Homemade Teak Decks, Part Two - SailNet Community
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Homemade Teak Decks, Part Two

Steve Gallo tests the flexibility of the new teak decking after finishing the application on Zatara's cabin house.
In the conclusion of our first article about installing your own teak deck (Homemade Teak Decks), we left off where Ken Newell and his partner Steve Gallo had prepared the old deck and were ready to lay the new one. In this article, they'll explain how they installed the new deck. What follows is an excerpt of the chronicle Newell wrote to document the refit of his 50-foot cutter Zatara:

"We decided to start with the cabin house, figuring that wed have fewer curves to cut there so it would be a good guinea-pig location just in case our technique needed refining. Ill continue the step by step discussion of what we did to install new teak decking, in this case over a fairly flat and fairly uniform surface with few curves.

"First, begin by applying a heavy layer of thickened epoxy to the wet-out deck surface. You should thicken the resin and hardener mixture to a mayonnaise consistency with a high-density filler. We then added enough 423 Graphite Powder to turn the mixture to an opaque black color. We recommend 10 pumps of resin, 10 pumps of hardener, two tablespoons of graphite and three cups of 404 high-density filler per batch. Apply enough thickened epoxy to bridge the gaps between the strips and the deck and to squeeze up and fill the gap between the planks. We found that an 809 Notched Spreader works well to apply an even layer over the deck, but be sure to leave your reference marks uncovered so that you can use those to get the strips in the right location.

"Position the first set of strips on the deck, bedding them in the epoxy. This is where using the reference marks comes in handy.

Steve applies the new decking after spreading out the epoxy mix. The screw clamps are visible in nearly uniform rows. The authors caution that anyone undertaking a job like this will want to have several hundred pairs of disposable latex gloves on hand, along with numerous rolls of paper towel and lots of trash bags.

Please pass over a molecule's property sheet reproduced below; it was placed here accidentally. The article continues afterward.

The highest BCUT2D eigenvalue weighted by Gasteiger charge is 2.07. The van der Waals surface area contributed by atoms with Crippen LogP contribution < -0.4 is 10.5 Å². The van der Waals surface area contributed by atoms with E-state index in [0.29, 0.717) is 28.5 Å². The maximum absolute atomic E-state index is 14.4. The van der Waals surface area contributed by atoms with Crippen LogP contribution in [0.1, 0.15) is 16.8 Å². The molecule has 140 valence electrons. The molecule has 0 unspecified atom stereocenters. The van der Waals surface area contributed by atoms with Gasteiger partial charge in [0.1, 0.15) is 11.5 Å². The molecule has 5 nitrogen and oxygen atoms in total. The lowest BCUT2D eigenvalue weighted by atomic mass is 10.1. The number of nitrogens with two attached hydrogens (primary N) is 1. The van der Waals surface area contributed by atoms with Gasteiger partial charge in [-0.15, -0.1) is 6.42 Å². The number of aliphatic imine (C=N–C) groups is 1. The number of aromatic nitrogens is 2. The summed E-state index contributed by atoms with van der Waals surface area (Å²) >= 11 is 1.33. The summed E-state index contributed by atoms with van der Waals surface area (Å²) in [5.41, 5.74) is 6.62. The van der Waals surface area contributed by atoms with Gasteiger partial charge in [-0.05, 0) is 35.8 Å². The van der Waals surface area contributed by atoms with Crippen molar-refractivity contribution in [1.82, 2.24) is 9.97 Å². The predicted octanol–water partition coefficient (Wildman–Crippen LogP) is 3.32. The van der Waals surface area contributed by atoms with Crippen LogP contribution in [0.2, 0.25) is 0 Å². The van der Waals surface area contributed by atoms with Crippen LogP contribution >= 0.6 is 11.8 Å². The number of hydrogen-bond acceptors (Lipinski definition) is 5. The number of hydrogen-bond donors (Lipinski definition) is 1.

"Clamp the strips in place with No. 10 sheet metal screws and large washers. Place the screws and washers between the strips, about eight inches apart. Each row of screws will clamp down the edges of the two adjoining planks and act as spacers as well. Coat the screws and washers with a mold release (cooking non-stick spray) or place a small sheet of plastic under the washers to prevent bonding. Washers may also be cut from stiff plastic, thin wood lath covered with plastic, or similar stock with holes drilled for the screws. Push the adjoining strips tightly against the screws before tightening the screws completely. Tighten the screws enough to hold the strips firmly in place and force some of the epoxy mixture to squeeze up between the strips. Fill any voids between the planks with the epoxy/404/graphite mixture and smooth the excess epoxy flush with the surface of the teak strips. Youll also want to scrape up the excess epoxy around the outside edges of the set of strips before the epoxy begins to gel.

"Then bond the remaining strips in place, several at time, following the same procedure. Adjust the number of strips or size of the batch of epoxy as necessary. Then, allow the epoxy to fully cure before removing any of the screw clamps.

"Youll want to remove the screws and washers within 24 hours. Its best to tighten the screws slightly, say by five degrees, before backing it out. If you have difficulty removing a screw, heat the head with a soldering gun's cutter tip. While the screw is still hot, try to unscrew it again. Repeat until you are successful.

At left, the teak planks are bedded in the epoxy and the screw clamps have been removed, all that's left is the sanding and sealing to attain the finish product, at right. The vacant area on the left was finished out with quarter-inch boarder planks. The authors spent $900 on the materials for the cabin house.

"Then fill the screw holes with epoxy/404/graphite mixture. A syringe loaded with the mixture will speed the process. If the screws penetrated a panel, seal the back of the hole with duct tape before filling the hole.

Lastly, sand to level the surface and remove saw marks from the teak surface. Use a belt sander or disc sander with 50-grit sandpaper for the initial sanding. A commercial floor sander work well for large decks. The floor sanders are also highly recommended for stripping the non-skid off the deck. Finish with 80-grit and then 120-grit paper. The teak surface may be left natural or finished with a marine-grade teak oil, marine varnish or even West System 105 Resin/207 Hardener and a high quality two-part polyurethane varnish.

In the next installment of this series Ken and Steve will reveal how they installed the side decks and the foredeck on Zatara, and how they dealt with the difficult issues of the curves of the sheer and the king plank.

Suggested Reading:

Homemade Teak Decks by SailNet

Techniques for Removing Teak Decks by Sue & Larry

Mounting Deck Hardware by Tom Wood

SailNet Store Section: Deck Hardware and Fasteners

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